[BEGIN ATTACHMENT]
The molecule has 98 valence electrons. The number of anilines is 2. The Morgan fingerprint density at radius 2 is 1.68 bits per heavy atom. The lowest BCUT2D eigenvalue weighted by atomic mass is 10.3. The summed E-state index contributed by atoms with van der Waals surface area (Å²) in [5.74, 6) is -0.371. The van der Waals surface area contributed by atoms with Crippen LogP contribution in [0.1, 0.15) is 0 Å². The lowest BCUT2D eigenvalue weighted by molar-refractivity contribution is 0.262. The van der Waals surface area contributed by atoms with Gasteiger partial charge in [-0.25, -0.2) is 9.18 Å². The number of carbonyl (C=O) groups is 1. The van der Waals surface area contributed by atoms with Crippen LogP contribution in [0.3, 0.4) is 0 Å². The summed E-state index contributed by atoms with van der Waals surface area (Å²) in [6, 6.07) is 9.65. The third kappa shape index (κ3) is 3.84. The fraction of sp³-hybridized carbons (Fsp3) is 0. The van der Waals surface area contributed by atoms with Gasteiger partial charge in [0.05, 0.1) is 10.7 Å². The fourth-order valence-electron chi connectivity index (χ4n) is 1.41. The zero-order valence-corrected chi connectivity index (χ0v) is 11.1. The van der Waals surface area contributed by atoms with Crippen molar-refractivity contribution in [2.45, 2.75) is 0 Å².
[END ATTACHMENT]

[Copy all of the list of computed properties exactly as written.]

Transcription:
The molecule has 98 valence electrons. The number of anilines is 2. The Morgan fingerprint density at radius 2 is 1.68 bits per heavy atom. The lowest BCUT2D eigenvalue weighted by atomic mass is 10.3. The summed E-state index contributed by atoms with van der Waals surface area (Å²) in [5.74, 6) is -0.371. The van der Waals surface area contributed by atoms with Crippen LogP contribution in [0.1, 0.15) is 0 Å². The lowest BCUT2D eigenvalue weighted by molar-refractivity contribution is 0.262. The van der Waals surface area contributed by atoms with Gasteiger partial charge in [-0.25, -0.2) is 9.18 Å². The number of carbonyl (C=O) groups is 1. The van der Waals surface area contributed by atoms with Crippen LogP contribution in [0.3, 0.4) is 0 Å². The summed E-state index contributed by atoms with van der Waals surface area (Å²) in [6, 6.07) is 9.65. The third kappa shape index (κ3) is 3.84. The fraction of sp³-hybridized carbons (Fsp3) is 0. The van der Waals surface area contributed by atoms with Gasteiger partial charge in [0.05, 0.1) is 10.7 Å². The fourth-order valence-electron chi connectivity index (χ4n) is 1.41. The zero-order valence-corrected chi connectivity index (χ0v) is 11.1. The van der Waals surface area contributed by atoms with Crippen molar-refractivity contribution in [2.45, 2.75) is 0 Å².